FEBRUARY 9, 1942
WASHINGTON, Sunday—Our day in Arthurdale, W. Va., on Friday was really very satisfactory. Our object was to be there for the giving of contracts to the people who qualified to purchase their houses and land.
We arrived in time for lunch and Mrs. Henry Morgenthau, Jr., who was there all morning, had time to go over to Scott's Run to see the community house there. She was delighted to find that the young couple directing the work now have a very busy little lending library, a well furnished kitchen used by all groups, and a charming apartment which serves as a model for all the people up and down the Run. They have worked so hard and been so earnest in their desire to help in that region, I am delighted to have this good report on what they are doing.
In the afternoon, we visited the NYA project, where boys are studying radio work, welding, sheetmetal work and woodworking. We saw their infirmary and the community building, which they have done over for their own use as well as that of the community. The boys come from all parts of West Virginia and are a fine group of youngsters.
Some of them have already gone to work in one of the factories at Scott's Run which makes radio cabinets. It seems to be flourishing and Mr. Kahn is proud of his achievements.
The inn is very attractive and I always enjoy my stay there. We had a very good dinner after the advisory committee meeting in the late afternoon, and then went over to the ceremonies. Congressman Jennings Randolph, Mr. Clarence Pickett and I, who have all been interested in the project since the beginning, said a few words of congratulation before handing out the contracts with our good wishes to the couples who were able to come up and get them. Some men are now working on the night shift and could not be there.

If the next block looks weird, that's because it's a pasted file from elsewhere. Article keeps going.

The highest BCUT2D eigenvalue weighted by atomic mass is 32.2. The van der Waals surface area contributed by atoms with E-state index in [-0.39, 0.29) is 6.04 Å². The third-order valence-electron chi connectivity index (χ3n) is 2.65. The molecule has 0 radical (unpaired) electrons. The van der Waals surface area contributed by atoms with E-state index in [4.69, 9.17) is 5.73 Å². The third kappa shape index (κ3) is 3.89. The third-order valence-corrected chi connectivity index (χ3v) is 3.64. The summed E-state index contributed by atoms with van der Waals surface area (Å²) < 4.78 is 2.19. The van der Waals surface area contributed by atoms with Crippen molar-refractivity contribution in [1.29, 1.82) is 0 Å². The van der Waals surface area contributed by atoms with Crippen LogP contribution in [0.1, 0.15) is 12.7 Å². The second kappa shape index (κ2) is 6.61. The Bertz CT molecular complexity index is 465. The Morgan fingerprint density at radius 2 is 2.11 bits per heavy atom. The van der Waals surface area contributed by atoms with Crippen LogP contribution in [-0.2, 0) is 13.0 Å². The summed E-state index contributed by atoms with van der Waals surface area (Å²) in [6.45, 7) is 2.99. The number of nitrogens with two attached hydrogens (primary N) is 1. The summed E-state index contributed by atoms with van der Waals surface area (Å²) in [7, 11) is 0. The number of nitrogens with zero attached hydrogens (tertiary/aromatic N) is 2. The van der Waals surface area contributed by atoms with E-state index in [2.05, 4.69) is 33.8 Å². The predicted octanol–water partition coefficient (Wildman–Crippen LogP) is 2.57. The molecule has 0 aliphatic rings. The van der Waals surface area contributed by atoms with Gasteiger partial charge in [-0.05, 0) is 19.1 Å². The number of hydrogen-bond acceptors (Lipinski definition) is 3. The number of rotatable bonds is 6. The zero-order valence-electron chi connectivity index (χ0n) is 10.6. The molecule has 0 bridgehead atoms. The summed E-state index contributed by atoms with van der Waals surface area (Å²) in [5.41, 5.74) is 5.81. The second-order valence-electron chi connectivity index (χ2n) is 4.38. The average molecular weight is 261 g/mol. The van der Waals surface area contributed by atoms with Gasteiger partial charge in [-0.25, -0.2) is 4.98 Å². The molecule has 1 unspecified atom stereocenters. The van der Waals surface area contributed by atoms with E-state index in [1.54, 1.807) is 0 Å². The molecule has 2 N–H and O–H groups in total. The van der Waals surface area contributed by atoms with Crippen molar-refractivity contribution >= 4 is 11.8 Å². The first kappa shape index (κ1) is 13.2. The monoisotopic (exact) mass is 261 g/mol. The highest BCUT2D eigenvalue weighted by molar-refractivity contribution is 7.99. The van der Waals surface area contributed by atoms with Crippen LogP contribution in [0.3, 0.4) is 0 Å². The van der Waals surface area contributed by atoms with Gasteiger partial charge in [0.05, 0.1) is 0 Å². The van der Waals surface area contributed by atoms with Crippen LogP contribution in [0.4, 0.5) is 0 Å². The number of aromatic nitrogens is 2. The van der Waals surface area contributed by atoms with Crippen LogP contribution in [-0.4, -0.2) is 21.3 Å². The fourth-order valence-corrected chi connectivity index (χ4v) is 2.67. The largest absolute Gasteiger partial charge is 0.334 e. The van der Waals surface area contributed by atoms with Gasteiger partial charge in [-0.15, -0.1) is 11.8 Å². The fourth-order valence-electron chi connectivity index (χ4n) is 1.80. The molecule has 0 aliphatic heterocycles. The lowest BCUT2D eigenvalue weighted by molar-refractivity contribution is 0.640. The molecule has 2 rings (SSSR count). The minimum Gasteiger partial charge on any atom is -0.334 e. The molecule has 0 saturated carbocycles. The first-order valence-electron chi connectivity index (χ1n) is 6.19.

In one case, the son in the family had to come for the contract, because his mother was in the hospital and his father was at work. War work has brought larger incomes to many people on the project, but last year their gardens were better than ever before and we hope they will continue to take an interest in improving their land.
We took the night train back to Washington. Yesterday I shook hands with a large group of high school students before going to the Office of Civilian Defense for the rest of the morning. At lunch, I had a number of young newsboys, who had come to Washington to receive their awards from the Treasury Department, for having sold a large number of Defense Saving Stamps.